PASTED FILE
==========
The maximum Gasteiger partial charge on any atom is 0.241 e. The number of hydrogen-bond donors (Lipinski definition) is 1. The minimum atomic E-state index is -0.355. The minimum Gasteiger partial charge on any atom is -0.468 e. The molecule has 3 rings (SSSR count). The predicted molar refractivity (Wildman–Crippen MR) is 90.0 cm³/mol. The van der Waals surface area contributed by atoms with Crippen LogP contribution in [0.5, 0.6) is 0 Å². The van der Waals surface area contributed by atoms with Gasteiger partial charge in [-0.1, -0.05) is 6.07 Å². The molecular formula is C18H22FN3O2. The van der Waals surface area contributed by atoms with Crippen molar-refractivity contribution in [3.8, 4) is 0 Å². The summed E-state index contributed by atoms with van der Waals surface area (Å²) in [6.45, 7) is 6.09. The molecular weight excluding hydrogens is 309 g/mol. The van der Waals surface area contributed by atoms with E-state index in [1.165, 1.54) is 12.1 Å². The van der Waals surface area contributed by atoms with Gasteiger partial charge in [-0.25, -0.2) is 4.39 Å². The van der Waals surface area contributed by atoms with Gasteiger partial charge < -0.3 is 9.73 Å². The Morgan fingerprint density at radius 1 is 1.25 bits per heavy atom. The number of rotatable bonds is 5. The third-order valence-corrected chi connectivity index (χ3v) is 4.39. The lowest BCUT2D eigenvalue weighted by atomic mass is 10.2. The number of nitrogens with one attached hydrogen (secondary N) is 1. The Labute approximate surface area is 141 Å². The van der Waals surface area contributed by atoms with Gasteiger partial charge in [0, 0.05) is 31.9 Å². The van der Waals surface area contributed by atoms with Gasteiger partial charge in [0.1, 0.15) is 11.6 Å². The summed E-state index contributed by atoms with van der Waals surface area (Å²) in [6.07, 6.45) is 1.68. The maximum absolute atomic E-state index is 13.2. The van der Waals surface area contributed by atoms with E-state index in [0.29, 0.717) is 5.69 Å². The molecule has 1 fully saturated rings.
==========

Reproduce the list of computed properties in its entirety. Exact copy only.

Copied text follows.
The maximum Gasteiger partial charge on any atom is 0.241 e. The number of hydrogen-bond donors (Lipinski definition) is 1. The minimum atomic E-state index is -0.355. The minimum Gasteiger partial charge on any atom is -0.468 e. The molecule has 3 rings (SSSR count). The predicted molar refractivity (Wildman–Crippen MR) is 90.0 cm³/mol. The van der Waals surface area contributed by atoms with Crippen LogP contribution in [0.5, 0.6) is 0 Å². The van der Waals surface area contributed by atoms with Gasteiger partial charge in [-0.1, -0.05) is 6.07 Å². The molecular formula is C18H22FN3O2. The van der Waals surface area contributed by atoms with Crippen molar-refractivity contribution in [3.8, 4) is 0 Å². The summed E-state index contributed by atoms with van der Waals surface area (Å²) in [6.45, 7) is 6.09. The molecular weight excluding hydrogens is 309 g/mol. The van der Waals surface area contributed by atoms with E-state index in [1.165, 1.54) is 12.1 Å². The van der Waals surface area contributed by atoms with Gasteiger partial charge in [-0.25, -0.2) is 4.39 Å². The van der Waals surface area contributed by atoms with Gasteiger partial charge < -0.3 is 9.73 Å². The Morgan fingerprint density at radius 1 is 1.25 bits per heavy atom. The number of rotatable bonds is 5. The third-order valence-corrected chi connectivity index (χ3v) is 4.39. The lowest BCUT2D eigenvalue weighted by atomic mass is 10.2. The number of nitrogens with one attached hydrogen (secondary N) is 1. The Labute approximate surface area is 141 Å². The van der Waals surface area contributed by atoms with Gasteiger partial charge in [0, 0.05) is 31.9 Å². The van der Waals surface area contributed by atoms with Gasteiger partial charge in [0.1, 0.15) is 11.6 Å². The summed E-state index contributed by atoms with van der Waals surface area (Å²) in [6.07, 6.45) is 1.68. The maximum absolute atomic E-state index is 13.2. The van der Waals surface area contributed by atoms with E-state index in [0.29, 0.717) is 5.69 Å². The molecule has 1 fully saturated rings.